Five Questions: Laura Escudé

Pushing the performance boundaries of tech, onstage and in the studio
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You’d be hard-pressed to find an artist who embodies the term “electronic musician” more wholly than producer, controllerist, performer, and technology futurist Laura Escudé.

A classically trained violinist who gravitated toward electronic music through the rave scene, Escudé took a deep dive into technology some time around 2000 that ultimately led her to become recognized as one of the world’s leading experts in Ableton Live. Over the next decade, her work evolved into designing and programming high-tech live shows for Platinum artists such as The Weeknd, Garbage, Herbie Hancock, Drake, and Kanye West.

Suzanne Strong

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She is also the CEO of Electronic Creatives, which employs a squad of expert show designers, software developers, and music programmers to build cutting-edge performance systems for touring artists.

Somehow, Escudé also finds time to record and perform her own music: As Alluxe, she dazzles live audiences with dynamic performances that marry improvisation on violin and vocals, live looping, manipulation of hybrid controllers, and high-tech visuals. We caught up with Escudé in L.A. after she wrapped a European tour supporting her newest EP, Contrast.

You were Ableton’s first certified trainer, almost a decade ago. How did that impact your career trajectory?

It’s definitely helped my career just being at the forefront and being involved with the software before this whole explosion of music technology, artistry, and creation that’s happened on the Internet and with music technology in the past couple of years. I was really into the technology at a time when a lot of people were still into other types of things; the industry has come a long way since then.

How has the tech evolution informed the ways you collaborate with artists on tour?

With artists like Miguel, whom I got to DJ for and be onstage with, I was able to use some of the newer controller technology. And that allowed me to be able to manipulate sound on-the-fly and to be more part of the actual performance, whereas ten years ago, people were playing along to the tracks more. With the technology being more flexible, I’ve been able to be more improvisational with certain artists, and to push their live shows forward and to make it more interesting than just pressing play.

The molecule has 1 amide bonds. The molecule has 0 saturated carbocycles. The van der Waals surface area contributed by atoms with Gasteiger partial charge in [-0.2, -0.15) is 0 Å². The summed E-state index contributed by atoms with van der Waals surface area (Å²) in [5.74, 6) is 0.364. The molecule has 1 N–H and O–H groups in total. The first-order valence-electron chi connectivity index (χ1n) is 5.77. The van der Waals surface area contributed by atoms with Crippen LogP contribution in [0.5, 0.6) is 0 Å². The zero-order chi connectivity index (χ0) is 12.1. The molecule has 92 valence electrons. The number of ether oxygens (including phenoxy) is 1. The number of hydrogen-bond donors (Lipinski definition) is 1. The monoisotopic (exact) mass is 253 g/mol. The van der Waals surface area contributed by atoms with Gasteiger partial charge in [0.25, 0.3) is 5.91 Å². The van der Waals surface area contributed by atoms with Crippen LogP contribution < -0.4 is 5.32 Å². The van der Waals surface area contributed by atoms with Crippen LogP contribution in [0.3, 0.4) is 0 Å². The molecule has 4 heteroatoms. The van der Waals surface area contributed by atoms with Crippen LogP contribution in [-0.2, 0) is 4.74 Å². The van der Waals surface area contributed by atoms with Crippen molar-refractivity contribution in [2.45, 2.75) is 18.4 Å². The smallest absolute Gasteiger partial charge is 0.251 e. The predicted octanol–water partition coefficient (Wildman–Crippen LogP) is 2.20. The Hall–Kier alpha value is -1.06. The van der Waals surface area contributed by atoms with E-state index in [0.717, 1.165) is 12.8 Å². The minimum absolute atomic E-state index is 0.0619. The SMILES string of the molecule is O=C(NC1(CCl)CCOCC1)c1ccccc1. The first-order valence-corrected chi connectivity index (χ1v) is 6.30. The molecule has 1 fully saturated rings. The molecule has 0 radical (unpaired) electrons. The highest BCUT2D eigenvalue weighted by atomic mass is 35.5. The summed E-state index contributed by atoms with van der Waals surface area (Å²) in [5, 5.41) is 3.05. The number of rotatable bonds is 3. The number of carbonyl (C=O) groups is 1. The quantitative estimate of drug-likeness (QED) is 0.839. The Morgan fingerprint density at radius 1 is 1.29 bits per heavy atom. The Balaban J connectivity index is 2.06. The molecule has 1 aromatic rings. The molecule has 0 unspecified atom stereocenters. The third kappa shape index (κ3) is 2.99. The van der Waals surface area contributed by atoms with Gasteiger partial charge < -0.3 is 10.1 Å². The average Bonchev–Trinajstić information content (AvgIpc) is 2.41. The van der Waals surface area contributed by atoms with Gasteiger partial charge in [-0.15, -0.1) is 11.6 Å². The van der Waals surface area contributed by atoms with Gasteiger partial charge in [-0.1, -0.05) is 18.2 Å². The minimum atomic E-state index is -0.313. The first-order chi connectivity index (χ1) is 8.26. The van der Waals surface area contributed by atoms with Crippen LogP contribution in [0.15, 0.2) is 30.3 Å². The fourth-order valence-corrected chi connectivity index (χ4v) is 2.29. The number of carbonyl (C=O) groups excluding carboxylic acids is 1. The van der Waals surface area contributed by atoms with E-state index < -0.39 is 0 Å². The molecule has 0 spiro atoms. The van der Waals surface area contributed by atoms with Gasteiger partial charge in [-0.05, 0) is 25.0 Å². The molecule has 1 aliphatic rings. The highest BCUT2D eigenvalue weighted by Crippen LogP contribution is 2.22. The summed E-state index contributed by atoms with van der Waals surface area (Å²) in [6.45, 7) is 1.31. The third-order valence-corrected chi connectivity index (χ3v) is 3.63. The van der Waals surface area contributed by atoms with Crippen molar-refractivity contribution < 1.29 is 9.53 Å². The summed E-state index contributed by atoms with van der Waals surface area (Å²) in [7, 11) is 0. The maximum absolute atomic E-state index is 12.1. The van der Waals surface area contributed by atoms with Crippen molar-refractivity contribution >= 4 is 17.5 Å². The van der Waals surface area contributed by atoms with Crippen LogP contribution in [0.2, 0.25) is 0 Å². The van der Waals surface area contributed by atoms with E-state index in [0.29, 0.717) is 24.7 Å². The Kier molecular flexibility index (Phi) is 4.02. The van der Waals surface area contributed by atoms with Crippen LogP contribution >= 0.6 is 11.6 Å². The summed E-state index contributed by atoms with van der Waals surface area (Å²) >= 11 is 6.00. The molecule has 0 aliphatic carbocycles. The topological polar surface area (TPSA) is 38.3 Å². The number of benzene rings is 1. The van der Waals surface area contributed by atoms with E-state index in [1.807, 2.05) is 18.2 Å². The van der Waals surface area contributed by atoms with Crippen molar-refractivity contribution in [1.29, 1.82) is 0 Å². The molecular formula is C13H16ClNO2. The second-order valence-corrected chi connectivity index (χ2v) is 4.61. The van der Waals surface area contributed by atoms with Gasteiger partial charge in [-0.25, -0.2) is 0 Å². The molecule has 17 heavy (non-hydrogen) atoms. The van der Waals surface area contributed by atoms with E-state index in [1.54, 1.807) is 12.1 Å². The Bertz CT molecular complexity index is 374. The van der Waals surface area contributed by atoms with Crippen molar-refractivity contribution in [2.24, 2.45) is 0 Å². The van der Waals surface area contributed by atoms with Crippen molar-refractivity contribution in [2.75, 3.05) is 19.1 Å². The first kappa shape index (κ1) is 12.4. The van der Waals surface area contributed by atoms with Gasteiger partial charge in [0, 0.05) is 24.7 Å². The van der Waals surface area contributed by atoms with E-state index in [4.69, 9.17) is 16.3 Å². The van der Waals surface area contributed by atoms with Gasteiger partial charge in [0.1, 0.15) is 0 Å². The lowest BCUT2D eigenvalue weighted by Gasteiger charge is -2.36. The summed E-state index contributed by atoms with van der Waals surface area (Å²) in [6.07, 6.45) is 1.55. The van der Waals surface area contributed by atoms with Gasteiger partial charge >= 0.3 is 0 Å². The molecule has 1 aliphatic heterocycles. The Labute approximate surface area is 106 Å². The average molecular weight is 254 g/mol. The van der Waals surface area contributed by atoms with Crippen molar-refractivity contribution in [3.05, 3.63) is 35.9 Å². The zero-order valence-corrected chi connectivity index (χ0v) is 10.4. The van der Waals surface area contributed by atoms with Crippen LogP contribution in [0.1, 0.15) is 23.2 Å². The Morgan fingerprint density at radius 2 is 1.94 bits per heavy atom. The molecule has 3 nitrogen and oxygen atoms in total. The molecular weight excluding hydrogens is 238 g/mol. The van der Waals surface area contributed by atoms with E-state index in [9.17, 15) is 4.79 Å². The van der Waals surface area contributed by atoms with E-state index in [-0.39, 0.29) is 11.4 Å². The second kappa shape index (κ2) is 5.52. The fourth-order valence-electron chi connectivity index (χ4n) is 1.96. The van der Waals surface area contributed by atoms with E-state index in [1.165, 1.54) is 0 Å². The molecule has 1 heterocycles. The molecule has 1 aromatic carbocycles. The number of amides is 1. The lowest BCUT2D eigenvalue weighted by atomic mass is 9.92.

When you’re constructing your own music in the studio, are you thinking about how it will evolve live and how you’re going to be using those tools onstage?

Absolutely. And now more than ever. I do a lot of live looping with violin and when I’m creating, I just can’t help but think, “Okay, live, I’m going to loop this section and then I’m going to add this on to it, and then add this on to it.” So, I try to make the music evolve more than live show looping would and not have it sound loopy. There’s a difference, obviously, between listening to the recorded music and hearing it performed live. But definitely, they inform one another.

When I’m performing live, sometimes I’ll get an idea and then I’ll record it. Then, I’ll come back in the studio and incorporate it into the actual song. So, it goes both ways.

You are a very physical performer. How intentional is that visibility of the interaction between you and your rig onstage?

Nicole Poulos (Sideways Media Team)

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I’m really into emotion and doing improvisational things onstage that can lead to moments that are amazing and sometimes moments that aren’t so amazing. As I’ve been evolving and maturing, it means more to me to have those human elements in there. So, I’m pushing myself to do more vocals now, even though that’s not my strongest suit. But it helps me to express a little bit more about where I am as a human in my life, and as an artist, and to bring it all together to make something compelling. I’m definitely moving more toward performance art and blurring the lines between controllerism, electronic music, live shows, and theater.

Your studio rig is laptop-based with hybrid controllers like the Roli controller. How does working with new instrument interfaces like the Roli Seaboard Rise inform the way you're experimenting in the studio and how that all translates live?

I’ve started bringing the Roli out live, as well. It’s wonderful to use those sounds that can modulate and sound more live and real, and also to create more virtuosic runs and slides and things that you wouldn’t be able to do on a regular keyboard.

I’m using technology like that, and of course the Ableton Push, quite a bit in the studio and live. All of these controllers help me create my own unique vibe onstage and in the studio. I’ve streamlined my setup over the years; I used to put everything and anything into the mix, and now I’m keeping it minimal.

There are so many cool things coming out; the iOS stuff, there’s the pressure-sensitive stuff. I’ve been a big fan of wireless and Bluetooth technology for a while. I use a Wii controller in every show and Kinect and it’s awesome to be able to explore all of these different pieces of technology in live performance and introduce other people to them as well, and to help them create their live shows based on what I do and what I’ve been learning.

It’s an exciting time because all of the new technology that’s coming out is very easy to use, and it’s unique. And every single person can have a unique live show that expresses exactly what their specific vibe is and the emotion they’re trying to translate to the world.

Below is a video of Escudé performing in New York City.